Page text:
The Caring Program for Children, a free primary and preventive health benefits program for eligible children, steps aside for a state-run federal program called HealthWave. The Caring Program served nearly 13,000 Kansas children during its 10-year existence.
The company begins work on complying with provisions of the Health Insurance Portability and Accountability Act of 1996. This involves establishing electronic transaction standards for health plans, health care clearinghouses and health care providers throughout the country.
An agreement is reached in a lawsuit that BCBSKS filed in May 1997 which says BCBSKS will pay $75 million to fund a new Kansas charitable health foundation established by the state. The agreement frees BCBSKS from any further charitable obligations.
The Sunflower Foundation is established with the $75 million from BCBSKS.
BCBSKS announces its decision to open a satellite office in Salina, creating nearly 50 new positions in customer service and claims processing.
BCBSKS and Anthem Blue Cross and Blue Shield enter into a definitive agreement to affiliate, a plan which is later approved by the BCBSKS policyholders. However, the affiliation is later denied by the Kansas insurance commissioner (February 2002), a decision which is affirmed by the Kansas Supreme Court in August 2003.
June 30, 2002
The company ends its role as the fiscal agent for the Medicaid contract with the State of Kansas.
June 2, 2003
Michael M. Mattox becomes the company's president/CEO upon the retirement of John W. Knack.
Oct. 1, 2004
Advance Insurance Company officially becomes Advance Insurance Company of Kansas, providing life and disability products in the BCBSKS service area.
The company announces in May and breaks ground in the fall on a proposed $21 million construction project on its main campus in Topeka, building a new four-story structure and new customer service center. The two-phase project is completed in early 2007 at a final cost of approximately $25 million.
The Blue Cross and Blue Shield of Kansas Foundation is incorporated in mid-year with a $2 million gift from BCBSKS. The foundation, which is required by law to distribute 5 percent of its assets each year, seeks to fund health-related programs and activities of 501(c)(3) organizations. The first major grant program of the foundation, Healthy Habits for Life, was unveiled in 2006.
Wheatlands Administrative Services, Inc., is created, officially beginning operations in October. Wheatlands is a wholly-owned subsidiary of BCBSKS responsible for all current and future Medicare business. (Wheatlands was dissolved in 2008 when BCBSKS no longer served as a Medicare contractor.)
Oct. 1, 2007
Andrew C. Corbin becomes the company's president/CEO upon the retirement of Michael M. Mattox.
Feb. 29, 2008
The company ends its role as the fiscal intermediary for the Medicare Part A program in Kansas and the carrier for Medicare Part B in Kansas, Nebraska and northwestern Missouri.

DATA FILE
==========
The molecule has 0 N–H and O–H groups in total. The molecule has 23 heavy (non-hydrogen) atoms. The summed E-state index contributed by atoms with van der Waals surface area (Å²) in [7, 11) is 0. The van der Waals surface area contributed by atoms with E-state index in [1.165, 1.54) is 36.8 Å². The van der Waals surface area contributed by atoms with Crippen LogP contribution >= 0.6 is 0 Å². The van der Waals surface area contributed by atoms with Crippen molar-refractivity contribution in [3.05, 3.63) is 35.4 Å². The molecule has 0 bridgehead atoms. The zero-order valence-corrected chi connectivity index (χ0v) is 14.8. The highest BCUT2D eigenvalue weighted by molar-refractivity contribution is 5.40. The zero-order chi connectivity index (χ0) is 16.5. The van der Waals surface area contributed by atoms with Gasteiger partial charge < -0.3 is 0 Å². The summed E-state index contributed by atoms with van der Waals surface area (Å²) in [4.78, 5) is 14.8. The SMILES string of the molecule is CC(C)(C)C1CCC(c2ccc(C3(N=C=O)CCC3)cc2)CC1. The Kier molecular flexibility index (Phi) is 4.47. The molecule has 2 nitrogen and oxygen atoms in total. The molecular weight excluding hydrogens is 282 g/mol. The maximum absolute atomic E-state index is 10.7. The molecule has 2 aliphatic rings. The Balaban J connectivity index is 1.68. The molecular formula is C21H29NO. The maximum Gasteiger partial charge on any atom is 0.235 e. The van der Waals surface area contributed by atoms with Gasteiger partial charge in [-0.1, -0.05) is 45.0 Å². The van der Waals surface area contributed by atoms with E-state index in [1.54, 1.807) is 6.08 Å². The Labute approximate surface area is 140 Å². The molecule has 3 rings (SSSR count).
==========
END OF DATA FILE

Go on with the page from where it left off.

March 23, 2010
The Patient Protection and Affordable Care Act is signed into law, marking the beginning of a period of substantial change within the health care and health insurance industries. BCBSKS immediately began work to understand what was required to comply with the law and to educate employer groups and members about new protections and benefits, as well as the years-long timeline for additional changes. Highlights of the work included preparing dozens of new BlueCare and SG Choice benefit plans (effective Jan. 1, 2014) for both the federally-facilitated exchanges and the company's new online sales portal, as well as development of new reimbursement models for providers and wellness programs for members. Substantial investments were made to improve the company's operating systems and manage data analytics.
A new subsidiary, BlueCross BlueShield Kansas Solutions, Inc., was incorporated in 2013 to allow the company additional flexibility in developing competitive benefit plans for the federally-facilitated exchanges and direct sales.
In the mid-2010s, the company took steps toward new value-based models of reimbursement that focus on quality and cost of care rather than number of services provided. Unveiled in 2013 after a successful pilot program, BlueSTEM is a patient-centered medical home partnership with dozens of professional providers throughout the company's service area. In 2015, the company entered into its first-ever accountable care organization agreement with a contracting hospital; this initial agreement was made with the Via Christi Healthier You Alliance in Accountable Care in Wichita.
The company unveils its largest community grant program in its history, Pathways to a Healthy Kansas. Sixteen communities are selected to receive grant dollars, technical assistance and tools to help make healthy eating and tobacco-free, active living a way of life.
April 1, 2018
Matt All becomes the eighth president/CEO upon the retirement of Andrew C. Corbin.